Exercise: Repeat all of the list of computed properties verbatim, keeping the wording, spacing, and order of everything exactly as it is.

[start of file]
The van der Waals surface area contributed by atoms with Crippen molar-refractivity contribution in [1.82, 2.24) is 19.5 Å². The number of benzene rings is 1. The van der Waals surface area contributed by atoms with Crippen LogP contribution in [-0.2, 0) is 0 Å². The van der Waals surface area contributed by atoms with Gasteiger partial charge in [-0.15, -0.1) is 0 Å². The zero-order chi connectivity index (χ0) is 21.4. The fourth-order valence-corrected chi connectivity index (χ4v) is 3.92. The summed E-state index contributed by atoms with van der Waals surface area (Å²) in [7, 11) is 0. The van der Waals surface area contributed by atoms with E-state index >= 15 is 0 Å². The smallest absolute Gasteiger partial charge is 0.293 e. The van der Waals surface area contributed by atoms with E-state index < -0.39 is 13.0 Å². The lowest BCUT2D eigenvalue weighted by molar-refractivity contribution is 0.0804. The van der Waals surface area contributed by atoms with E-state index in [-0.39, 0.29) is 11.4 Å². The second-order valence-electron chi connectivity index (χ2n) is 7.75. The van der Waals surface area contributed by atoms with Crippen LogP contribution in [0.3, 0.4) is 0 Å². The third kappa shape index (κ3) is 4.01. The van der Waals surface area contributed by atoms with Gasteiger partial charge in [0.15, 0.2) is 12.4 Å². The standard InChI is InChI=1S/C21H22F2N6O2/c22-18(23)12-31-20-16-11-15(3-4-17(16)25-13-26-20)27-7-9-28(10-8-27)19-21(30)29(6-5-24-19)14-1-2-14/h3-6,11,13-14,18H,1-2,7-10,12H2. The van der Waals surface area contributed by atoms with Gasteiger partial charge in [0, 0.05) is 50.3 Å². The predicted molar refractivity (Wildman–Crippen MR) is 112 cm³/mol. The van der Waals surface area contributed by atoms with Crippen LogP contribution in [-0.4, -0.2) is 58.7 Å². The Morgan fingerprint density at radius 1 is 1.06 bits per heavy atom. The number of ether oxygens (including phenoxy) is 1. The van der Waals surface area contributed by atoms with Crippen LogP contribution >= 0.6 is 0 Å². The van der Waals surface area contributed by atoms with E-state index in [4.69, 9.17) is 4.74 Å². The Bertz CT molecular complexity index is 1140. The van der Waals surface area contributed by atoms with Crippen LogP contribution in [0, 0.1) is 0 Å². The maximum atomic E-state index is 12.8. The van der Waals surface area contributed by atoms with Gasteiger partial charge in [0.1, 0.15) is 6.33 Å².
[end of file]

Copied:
The van der Waals surface area contributed by atoms with Crippen molar-refractivity contribution in [1.82, 2.24) is 19.5 Å². The number of benzene rings is 1. The van der Waals surface area contributed by atoms with Crippen LogP contribution in [-0.2, 0) is 0 Å². The van der Waals surface area contributed by atoms with Gasteiger partial charge in [-0.15, -0.1) is 0 Å². The zero-order chi connectivity index (χ0) is 21.4. The fourth-order valence-corrected chi connectivity index (χ4v) is 3.92. The summed E-state index contributed by atoms with van der Waals surface area (Å²) in [7, 11) is 0. The van der Waals surface area contributed by atoms with E-state index >= 15 is 0 Å². The smallest absolute Gasteiger partial charge is 0.293 e. The van der Waals surface area contributed by atoms with E-state index < -0.39 is 13.0 Å². The lowest BCUT2D eigenvalue weighted by molar-refractivity contribution is 0.0804. The van der Waals surface area contributed by atoms with E-state index in [-0.39, 0.29) is 11.4 Å². The second-order valence-electron chi connectivity index (χ2n) is 7.75. The van der Waals surface area contributed by atoms with Crippen LogP contribution in [0.3, 0.4) is 0 Å². The third kappa shape index (κ3) is 4.01. The van der Waals surface area contributed by atoms with Gasteiger partial charge in [0.15, 0.2) is 12.4 Å². The standard InChI is InChI=1S/C21H22F2N6O2/c22-18(23)12-31-20-16-11-15(3-4-17(16)25-13-26-20)27-7-9-28(10-8-27)19-21(30)29(6-5-24-19)14-1-2-14/h3-6,11,13-14,18H,1-2,7-10,12H2. The van der Waals surface area contributed by atoms with Gasteiger partial charge in [0, 0.05) is 50.3 Å². The predicted molar refractivity (Wildman–Crippen MR) is 112 cm³/mol. The van der Waals surface area contributed by atoms with Crippen LogP contribution in [-0.4, -0.2) is 58.7 Å². The Morgan fingerprint density at radius 1 is 1.06 bits per heavy atom. The number of ether oxygens (including phenoxy) is 1. The van der Waals surface area contributed by atoms with Crippen LogP contribution >= 0.6 is 0 Å². The van der Waals surface area contributed by atoms with E-state index in [4.69, 9.17) is 4.74 Å². The Bertz CT molecular complexity index is 1140. The van der Waals surface area contributed by atoms with Crippen LogP contribution in [0, 0.1) is 0 Å². The maximum atomic E-state index is 12.8. The van der Waals surface area contributed by atoms with Gasteiger partial charge in [0.1, 0.15) is 6.33 Å².